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Updated On: Wednesday, 22 August 2018
Development Issues

Defector: Trump 'Stabbed the Heart' of North Koreans at Summit

Content by: Voice of America

SEOUL, SOUTH KOREA —

Some North Korea defectors are feeling betrayed by U.S. President Donald Trump for his praise of North Korean leader Kim Jong Un during their meeting in Singapore, rather than confronting him about widespread human rights violations committed by the repressive government in Pyongyang.

At the U.S.-North Korea summit in Singapore on Tuesday President Trump called the North Korean leader a “terrific person” and “a great leader,” and that he cares greatly about the welfare of his people.

“He loves his people, not that I’m surprised by that, but he loves his people,” said Trump during an interview in Singapore with VOA contributor Greta Van Susteren.

U.S. President Donald Trump meets North Korean leader Kim Jong Un at the Capella Hotel on Sentosa island in Singapore, June 12, 2018.
U.S. President Donald Trump meets North Korean leader Kim Jong Un at the Capella Hotel on Sentosa island in Singapore, June 12, 2018.

Defectors disheartened

Trump’s embrace of Kim in pursuit of denuclearization has left North Korean defectors and human rights advocates like Jung Gwang-il feeling abandoned.

Jung was among a group of defectors that met with the president in the White House after his State of the Union address, in which Trump called the Kim government a “depraved” and “cruel dictatorship.” Jung said Trump led the group to believe that he would confront the leadership in Pyongyang about the widespread abuses in the country. Now he feels let down.

“I was really disappointed. We trusted this big country, the United States, and we have been working on the North Korean human rights issue together until now, but now I am not sure if we can work together in the future,” said Jung, who is also a human rights activist with a group called No Chain.

More than 40 percent of North Korea's population of 24 million is undernourished and live in poverty according to the United Nations. The totalitarian state also restricts travel, prohibits outside information, strictly controls the media, and brutally suppresses dissent by imprisoning over 100,000 people in political prison camps, and possibly subjecting them to torture, rape, murder, according to a 2014 U.N. report that recommended the leadership in North Korea be prosecuted for crimes against humanity at the International Criminal Court.

North Korean women push their cart and bicycles over a bridge in Hamhung, North Korea, July 21, 2017.
North Korean women push their cart and bicycles over a bridge in Hamhung, North Korea, July 21, 2017.

Kim Yong-hwa, another defector, who is part of group that uses the ocean current to send rice to the impoverished North, had also come to believe that Trump was committed to end Kim’s repressive rule. But at the summit, he said, Trump strengthened Kim’s hold on power.

“Trump, the leader of the whole world, acknowledging that Kim Jong Un is a smart and talented guy, is like stabbing the heart of the North Korean residents,” said Kim Yong-hwa, who is also an activist with the North Korean Refugees Human Rights Association of Korea.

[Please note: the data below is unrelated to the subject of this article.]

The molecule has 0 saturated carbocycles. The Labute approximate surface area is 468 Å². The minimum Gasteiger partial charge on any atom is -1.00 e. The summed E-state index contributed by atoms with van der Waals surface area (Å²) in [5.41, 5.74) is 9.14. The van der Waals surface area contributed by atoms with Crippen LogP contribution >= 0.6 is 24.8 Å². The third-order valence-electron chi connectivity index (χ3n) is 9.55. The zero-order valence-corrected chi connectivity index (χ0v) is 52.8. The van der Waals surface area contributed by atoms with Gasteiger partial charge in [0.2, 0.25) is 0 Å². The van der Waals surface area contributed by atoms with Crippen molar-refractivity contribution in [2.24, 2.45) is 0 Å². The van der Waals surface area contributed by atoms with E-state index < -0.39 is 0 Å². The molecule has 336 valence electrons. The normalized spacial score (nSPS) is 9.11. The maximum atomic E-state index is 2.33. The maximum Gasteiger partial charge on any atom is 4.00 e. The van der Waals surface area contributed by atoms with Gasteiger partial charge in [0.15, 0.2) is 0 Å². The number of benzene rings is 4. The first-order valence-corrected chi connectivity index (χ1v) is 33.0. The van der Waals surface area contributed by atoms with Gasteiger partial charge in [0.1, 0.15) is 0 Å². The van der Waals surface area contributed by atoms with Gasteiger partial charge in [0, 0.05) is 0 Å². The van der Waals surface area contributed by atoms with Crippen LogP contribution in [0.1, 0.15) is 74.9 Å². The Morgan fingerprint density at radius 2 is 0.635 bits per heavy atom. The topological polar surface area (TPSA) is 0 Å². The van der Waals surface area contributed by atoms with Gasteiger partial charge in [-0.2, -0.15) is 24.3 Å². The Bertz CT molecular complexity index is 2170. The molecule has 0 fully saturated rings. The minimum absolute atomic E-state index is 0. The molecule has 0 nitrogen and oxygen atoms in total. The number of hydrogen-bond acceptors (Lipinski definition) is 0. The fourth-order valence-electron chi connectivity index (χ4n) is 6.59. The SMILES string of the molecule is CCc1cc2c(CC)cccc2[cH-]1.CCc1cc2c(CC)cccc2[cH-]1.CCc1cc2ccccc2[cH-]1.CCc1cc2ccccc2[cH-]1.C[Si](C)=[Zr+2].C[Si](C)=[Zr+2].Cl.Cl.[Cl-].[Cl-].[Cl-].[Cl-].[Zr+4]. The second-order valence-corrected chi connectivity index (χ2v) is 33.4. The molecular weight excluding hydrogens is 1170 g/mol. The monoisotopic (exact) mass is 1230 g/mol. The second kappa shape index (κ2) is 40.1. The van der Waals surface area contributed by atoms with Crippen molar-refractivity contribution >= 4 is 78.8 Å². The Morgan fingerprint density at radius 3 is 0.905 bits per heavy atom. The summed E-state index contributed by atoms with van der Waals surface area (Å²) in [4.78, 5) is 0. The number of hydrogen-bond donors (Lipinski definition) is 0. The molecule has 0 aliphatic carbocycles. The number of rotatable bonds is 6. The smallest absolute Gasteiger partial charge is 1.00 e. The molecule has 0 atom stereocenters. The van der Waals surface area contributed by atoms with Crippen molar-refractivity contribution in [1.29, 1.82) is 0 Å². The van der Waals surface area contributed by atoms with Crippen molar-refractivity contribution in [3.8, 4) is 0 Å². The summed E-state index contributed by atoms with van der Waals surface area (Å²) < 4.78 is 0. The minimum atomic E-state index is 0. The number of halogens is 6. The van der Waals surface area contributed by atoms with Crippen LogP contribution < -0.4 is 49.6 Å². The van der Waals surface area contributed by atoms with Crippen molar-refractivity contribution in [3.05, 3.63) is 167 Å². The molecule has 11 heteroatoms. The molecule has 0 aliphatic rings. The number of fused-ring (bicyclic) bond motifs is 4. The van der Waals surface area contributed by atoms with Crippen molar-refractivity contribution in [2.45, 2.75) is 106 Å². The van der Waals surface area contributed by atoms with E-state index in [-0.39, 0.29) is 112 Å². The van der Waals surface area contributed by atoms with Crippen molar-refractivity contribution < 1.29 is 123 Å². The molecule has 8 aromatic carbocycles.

People watch a news broadcast announcing the Singapore summit meeting between North Korean leader Kim Jong Un and U.S. President Donald Trump, on a giant television screen outside the central railway station in Pyongyang, June 13, 2018.
People watch a news broadcast announcing the Singapore summit meeting between North Korean leader Kim Jong Un and U.S. President Donald Trump, on a giant television screen outside the central railway station in Pyongyang, June 13, 2018.

These defectors turned to Trump in part because South Korea had already embraced an engagement strategy with North Korea. They say officials in Seoul are pressuring them to stop sending banned information into the North that could hamper cooperation efforts underway.

Human Rights groups

While Trump said he did talk about human rights with Kim, the advocacy group Human Rights Watch criticized the president for leaving it out of the final declaration, and said that the North Korean people were the big losers from the Singapore Summit.

“The human rights situation in North Korea hasn’t changed one iota as a result of the summit. You know, human rights is a forgotten issue,” said Phil Robertson, the deputy director of Human Rights Watch's Asia division.

Suzanne Scholte, a human rights activist with the North Korea Freedom Coalition said it made her “stomach queasy” seeing Trump on stage with Kim, whom she described as a “mass murderer,” but it may ultimately work to weaken the North Korean leadership.

“That image will undermine Kim Jong Un at home because it will [counter Kim regime propaganda by showing] that the United States is somebody who wants to work with North Korea to bring about peace and prosperity, because that’s what Trump is emphasizing,” said Scholte.

Greg Scarlatoiu, with the U.S.-based Committee for Human Rights in North Korea said he was disappointed that human rights was not discussed in any substantial way, but noted that the summit is the beginning of a longer diplomatic process.

“From now on, I think there will be more chances for [the U.S.] to bring up human rights. The president said he mentioned human rights so [there is no need to have] major concerns,” Scarlatoiu said.

Lee Yoon-Jee in Seoul contributed to this report

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